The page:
Record store was ‘part of community,’ customer says as liquidation news spreads
When Tower Records closes its doors, it will be the end of an era for Bill Richards.
The Oakland native used to go down to the famed record store, with its bright yellow sign covered in red letters, to search for gospel albums and jazz LPs when it first opened in Berkeley.
“I can remember it myself from back in the day, it was the first major, major record place you could go to,” Richards said. “I am sad to see it go myself, [and] I think that’s why people are upset, because they see it as part of the community.”
Earlier this month, Tower Records was bought by Great American Group in an auction after the record store filed for bankruptcy. Great American plans to liquidate the store’s assets and close its doors for good, including four stores in The City, within the next eight weeks, according to the company.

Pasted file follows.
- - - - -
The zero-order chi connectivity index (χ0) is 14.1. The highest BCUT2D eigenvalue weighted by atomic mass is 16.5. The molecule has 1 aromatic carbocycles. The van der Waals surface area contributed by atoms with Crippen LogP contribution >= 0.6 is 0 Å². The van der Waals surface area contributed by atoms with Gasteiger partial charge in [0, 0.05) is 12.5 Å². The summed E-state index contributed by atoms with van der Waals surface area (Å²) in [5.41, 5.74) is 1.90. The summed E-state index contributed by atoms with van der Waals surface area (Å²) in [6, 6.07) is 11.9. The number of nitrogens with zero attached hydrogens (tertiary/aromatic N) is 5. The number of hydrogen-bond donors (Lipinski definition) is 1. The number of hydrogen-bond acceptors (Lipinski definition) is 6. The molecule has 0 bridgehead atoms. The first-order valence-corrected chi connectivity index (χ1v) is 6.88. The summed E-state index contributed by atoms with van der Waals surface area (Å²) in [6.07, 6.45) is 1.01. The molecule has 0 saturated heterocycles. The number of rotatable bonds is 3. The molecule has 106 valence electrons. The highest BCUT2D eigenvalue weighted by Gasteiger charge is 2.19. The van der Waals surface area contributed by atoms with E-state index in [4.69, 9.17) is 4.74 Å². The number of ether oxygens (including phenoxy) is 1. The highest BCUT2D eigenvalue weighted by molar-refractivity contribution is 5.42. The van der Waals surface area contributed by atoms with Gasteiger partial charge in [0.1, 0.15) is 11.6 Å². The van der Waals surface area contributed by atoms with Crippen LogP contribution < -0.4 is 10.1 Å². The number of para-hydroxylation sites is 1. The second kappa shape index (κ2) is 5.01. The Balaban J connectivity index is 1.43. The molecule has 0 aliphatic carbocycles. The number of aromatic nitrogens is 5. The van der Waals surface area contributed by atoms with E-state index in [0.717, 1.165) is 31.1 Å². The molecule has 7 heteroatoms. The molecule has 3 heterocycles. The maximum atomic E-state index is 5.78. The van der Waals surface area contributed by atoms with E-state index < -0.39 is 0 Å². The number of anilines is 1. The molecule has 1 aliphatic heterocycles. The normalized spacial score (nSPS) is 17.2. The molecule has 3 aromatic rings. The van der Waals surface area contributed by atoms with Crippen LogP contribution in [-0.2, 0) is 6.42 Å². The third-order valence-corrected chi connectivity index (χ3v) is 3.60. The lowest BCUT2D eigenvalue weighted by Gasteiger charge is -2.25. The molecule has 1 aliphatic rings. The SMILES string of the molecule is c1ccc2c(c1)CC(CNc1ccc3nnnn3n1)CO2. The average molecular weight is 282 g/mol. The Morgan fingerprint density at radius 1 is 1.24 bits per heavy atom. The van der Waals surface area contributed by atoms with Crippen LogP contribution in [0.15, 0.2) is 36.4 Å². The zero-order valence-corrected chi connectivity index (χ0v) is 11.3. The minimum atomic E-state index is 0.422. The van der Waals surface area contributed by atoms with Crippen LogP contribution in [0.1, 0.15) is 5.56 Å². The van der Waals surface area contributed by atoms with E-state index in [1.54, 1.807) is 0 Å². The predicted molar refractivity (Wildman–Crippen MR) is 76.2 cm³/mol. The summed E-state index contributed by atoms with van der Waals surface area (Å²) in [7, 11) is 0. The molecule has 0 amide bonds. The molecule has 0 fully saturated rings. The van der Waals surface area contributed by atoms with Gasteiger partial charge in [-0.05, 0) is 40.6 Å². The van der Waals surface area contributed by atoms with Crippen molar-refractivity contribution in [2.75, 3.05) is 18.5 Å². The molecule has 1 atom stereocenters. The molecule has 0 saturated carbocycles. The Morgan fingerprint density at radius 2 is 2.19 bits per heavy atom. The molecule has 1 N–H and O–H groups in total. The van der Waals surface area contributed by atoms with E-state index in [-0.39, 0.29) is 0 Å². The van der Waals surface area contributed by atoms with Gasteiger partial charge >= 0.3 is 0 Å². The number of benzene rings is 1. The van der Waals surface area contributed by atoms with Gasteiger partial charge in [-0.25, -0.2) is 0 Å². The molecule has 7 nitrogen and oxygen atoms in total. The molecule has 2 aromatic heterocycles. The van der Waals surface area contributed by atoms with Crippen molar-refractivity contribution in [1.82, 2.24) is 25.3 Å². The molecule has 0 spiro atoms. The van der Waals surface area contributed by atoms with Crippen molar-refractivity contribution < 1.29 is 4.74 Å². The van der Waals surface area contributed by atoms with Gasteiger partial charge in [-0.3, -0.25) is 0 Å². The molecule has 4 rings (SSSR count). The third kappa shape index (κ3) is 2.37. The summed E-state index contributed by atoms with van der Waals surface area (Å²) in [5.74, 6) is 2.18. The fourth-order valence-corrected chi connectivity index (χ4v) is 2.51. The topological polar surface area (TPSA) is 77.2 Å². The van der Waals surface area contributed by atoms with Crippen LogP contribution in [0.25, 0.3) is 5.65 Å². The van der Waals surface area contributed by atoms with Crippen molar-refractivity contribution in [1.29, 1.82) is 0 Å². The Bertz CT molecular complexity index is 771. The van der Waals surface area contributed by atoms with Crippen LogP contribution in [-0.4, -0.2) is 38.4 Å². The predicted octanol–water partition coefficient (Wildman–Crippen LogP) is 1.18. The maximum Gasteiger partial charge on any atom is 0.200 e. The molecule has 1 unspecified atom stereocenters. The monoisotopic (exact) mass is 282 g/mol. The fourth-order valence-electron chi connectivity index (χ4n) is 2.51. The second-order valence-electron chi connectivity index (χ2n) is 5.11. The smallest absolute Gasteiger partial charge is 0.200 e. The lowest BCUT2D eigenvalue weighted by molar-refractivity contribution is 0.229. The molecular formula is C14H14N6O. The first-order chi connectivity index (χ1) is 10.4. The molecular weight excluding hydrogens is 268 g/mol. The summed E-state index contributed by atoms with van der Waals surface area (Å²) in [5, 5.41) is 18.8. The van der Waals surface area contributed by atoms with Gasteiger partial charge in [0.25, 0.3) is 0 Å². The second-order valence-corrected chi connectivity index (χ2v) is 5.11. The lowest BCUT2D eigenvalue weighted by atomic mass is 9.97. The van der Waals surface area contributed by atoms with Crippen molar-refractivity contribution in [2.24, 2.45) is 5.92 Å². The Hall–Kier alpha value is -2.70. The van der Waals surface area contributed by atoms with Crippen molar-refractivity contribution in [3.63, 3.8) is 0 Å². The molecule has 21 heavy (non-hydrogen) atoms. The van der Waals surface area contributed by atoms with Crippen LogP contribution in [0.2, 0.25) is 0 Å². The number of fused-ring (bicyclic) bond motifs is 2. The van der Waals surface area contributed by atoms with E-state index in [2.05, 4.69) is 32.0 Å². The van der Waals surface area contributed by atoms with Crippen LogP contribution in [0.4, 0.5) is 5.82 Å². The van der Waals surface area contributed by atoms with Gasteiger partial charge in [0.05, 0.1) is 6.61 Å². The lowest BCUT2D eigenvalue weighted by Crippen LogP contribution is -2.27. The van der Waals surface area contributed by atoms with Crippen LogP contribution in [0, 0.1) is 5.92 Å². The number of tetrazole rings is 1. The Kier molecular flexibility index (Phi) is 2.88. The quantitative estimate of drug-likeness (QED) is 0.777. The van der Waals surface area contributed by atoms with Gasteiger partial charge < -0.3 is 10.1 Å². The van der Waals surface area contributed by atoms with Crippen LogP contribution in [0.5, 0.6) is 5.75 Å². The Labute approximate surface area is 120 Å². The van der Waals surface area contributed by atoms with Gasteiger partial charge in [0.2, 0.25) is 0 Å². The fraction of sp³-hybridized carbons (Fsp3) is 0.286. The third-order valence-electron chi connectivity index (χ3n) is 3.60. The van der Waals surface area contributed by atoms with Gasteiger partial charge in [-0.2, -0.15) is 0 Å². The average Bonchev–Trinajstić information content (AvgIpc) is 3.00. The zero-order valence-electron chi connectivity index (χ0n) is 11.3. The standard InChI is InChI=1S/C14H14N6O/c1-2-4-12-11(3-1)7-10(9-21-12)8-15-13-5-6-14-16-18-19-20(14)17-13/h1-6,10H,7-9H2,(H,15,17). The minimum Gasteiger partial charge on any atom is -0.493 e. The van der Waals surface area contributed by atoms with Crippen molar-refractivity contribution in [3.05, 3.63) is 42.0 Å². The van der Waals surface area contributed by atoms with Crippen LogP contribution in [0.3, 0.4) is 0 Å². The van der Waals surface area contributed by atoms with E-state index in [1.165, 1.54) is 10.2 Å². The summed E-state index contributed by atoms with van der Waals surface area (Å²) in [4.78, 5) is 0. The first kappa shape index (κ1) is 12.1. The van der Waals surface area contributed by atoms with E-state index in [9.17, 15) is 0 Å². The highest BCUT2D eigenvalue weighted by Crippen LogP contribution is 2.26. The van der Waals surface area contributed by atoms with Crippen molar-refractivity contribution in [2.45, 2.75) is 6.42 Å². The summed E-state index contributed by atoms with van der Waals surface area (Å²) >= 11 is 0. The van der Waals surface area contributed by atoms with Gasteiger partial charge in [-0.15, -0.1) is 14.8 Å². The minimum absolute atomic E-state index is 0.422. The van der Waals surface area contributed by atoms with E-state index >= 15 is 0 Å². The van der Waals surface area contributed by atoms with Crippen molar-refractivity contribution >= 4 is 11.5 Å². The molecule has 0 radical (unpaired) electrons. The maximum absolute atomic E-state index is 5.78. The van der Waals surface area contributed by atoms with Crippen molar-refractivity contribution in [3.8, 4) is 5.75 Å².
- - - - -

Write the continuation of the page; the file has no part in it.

The move could end up costing Tower Records’ 3,000 employees their jobs, according to one longtime store worker who asked not to be identified.
For many longtime customers, such as Tom Mendoza of Santa Rosa, Tower Records was an iconic destination that they grew upvisiting. The self-described music geek and musician said he has been visiting Tower Records’ North Beach location, which opened in 1968 and was the company’s second store, for years to look for good deals on a diverse range of music. He said he is disappointed to see the store close.
“It’s a shame because, with all this music, you can’t just go into a WalMart and find that selection,” Mendoza said, standing in front of billboard-size posters of Madonna and E-40’s latest album covers, which adorn the North Beach store. “I am still going to go into a store for sure. I need the artwork and I need the CD.”
Marsha Garland, the executive director of the North Beach Chamber of Commerce, said the neighborhood Tower Records was unfortunately one of many stores that are being affected by the Internet. There have been several stores in The City whose sales have been better online than in a storefront, according to Garland.
“I am sorry to see Tower Records go,” she said. “It has been an institution in North Beach. I think that the American market needs to take a good, hard look at itself.”